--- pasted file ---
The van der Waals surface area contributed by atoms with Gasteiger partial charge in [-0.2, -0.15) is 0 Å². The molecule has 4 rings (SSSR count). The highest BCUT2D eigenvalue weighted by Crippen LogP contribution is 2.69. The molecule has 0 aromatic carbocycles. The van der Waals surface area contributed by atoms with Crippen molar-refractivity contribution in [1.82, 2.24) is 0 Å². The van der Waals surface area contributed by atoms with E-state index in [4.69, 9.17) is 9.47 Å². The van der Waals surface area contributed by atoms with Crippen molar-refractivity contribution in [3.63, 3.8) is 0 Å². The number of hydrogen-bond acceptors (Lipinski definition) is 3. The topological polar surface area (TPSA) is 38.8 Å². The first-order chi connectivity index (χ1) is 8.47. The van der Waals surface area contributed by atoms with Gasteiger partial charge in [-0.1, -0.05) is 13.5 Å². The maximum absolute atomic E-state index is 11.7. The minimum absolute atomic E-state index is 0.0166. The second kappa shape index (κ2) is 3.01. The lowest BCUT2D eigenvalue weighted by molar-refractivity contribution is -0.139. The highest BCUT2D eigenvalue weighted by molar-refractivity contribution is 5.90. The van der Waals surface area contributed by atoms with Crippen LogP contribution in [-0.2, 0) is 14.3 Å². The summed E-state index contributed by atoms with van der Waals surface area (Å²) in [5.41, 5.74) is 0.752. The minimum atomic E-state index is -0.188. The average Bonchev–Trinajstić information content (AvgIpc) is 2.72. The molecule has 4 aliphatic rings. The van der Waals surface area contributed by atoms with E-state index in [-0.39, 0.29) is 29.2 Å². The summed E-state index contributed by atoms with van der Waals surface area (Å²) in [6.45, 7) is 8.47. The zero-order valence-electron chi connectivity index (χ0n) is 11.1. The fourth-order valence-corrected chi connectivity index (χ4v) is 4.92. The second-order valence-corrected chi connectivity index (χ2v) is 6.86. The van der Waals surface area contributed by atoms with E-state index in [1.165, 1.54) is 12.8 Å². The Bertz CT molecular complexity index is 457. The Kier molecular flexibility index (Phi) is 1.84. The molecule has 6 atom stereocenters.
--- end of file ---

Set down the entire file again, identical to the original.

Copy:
The van der Waals surface area contributed by atoms with Gasteiger partial charge in [-0.2, -0.15) is 0 Å². The molecule has 4 rings (SSSR count). The highest BCUT2D eigenvalue weighted by Crippen LogP contribution is 2.69. The molecule has 0 aromatic carbocycles. The van der Waals surface area contributed by atoms with Crippen molar-refractivity contribution in [1.82, 2.24) is 0 Å². The van der Waals surface area contributed by atoms with E-state index in [4.69, 9.17) is 9.47 Å². The van der Waals surface area contributed by atoms with Crippen molar-refractivity contribution in [3.63, 3.8) is 0 Å². The number of hydrogen-bond acceptors (Lipinski definition) is 3. The topological polar surface area (TPSA) is 38.8 Å². The first-order chi connectivity index (χ1) is 8.47. The van der Waals surface area contributed by atoms with Gasteiger partial charge in [-0.1, -0.05) is 13.5 Å². The maximum absolute atomic E-state index is 11.7. The minimum absolute atomic E-state index is 0.0166. The second kappa shape index (κ2) is 3.01. The lowest BCUT2D eigenvalue weighted by molar-refractivity contribution is -0.139. The highest BCUT2D eigenvalue weighted by molar-refractivity contribution is 5.90. The van der Waals surface area contributed by atoms with Crippen LogP contribution in [-0.2, 0) is 14.3 Å². The summed E-state index contributed by atoms with van der Waals surface area (Å²) in [5.41, 5.74) is 0.752. The minimum atomic E-state index is -0.188. The average Bonchev–Trinajstić information content (AvgIpc) is 2.72. The molecule has 4 aliphatic rings. The van der Waals surface area contributed by atoms with E-state index in [-0.39, 0.29) is 29.2 Å². The summed E-state index contributed by atoms with van der Waals surface area (Å²) in [6.45, 7) is 8.47. The zero-order valence-electron chi connectivity index (χ0n) is 11.1. The fourth-order valence-corrected chi connectivity index (χ4v) is 4.92. The second-order valence-corrected chi connectivity index (χ2v) is 6.86. The van der Waals surface area contributed by atoms with E-state index in [1.165, 1.54) is 12.8 Å². The Bertz CT molecular complexity index is 457. The Kier molecular flexibility index (Phi) is 1.84. The molecule has 6 atom stereocenters.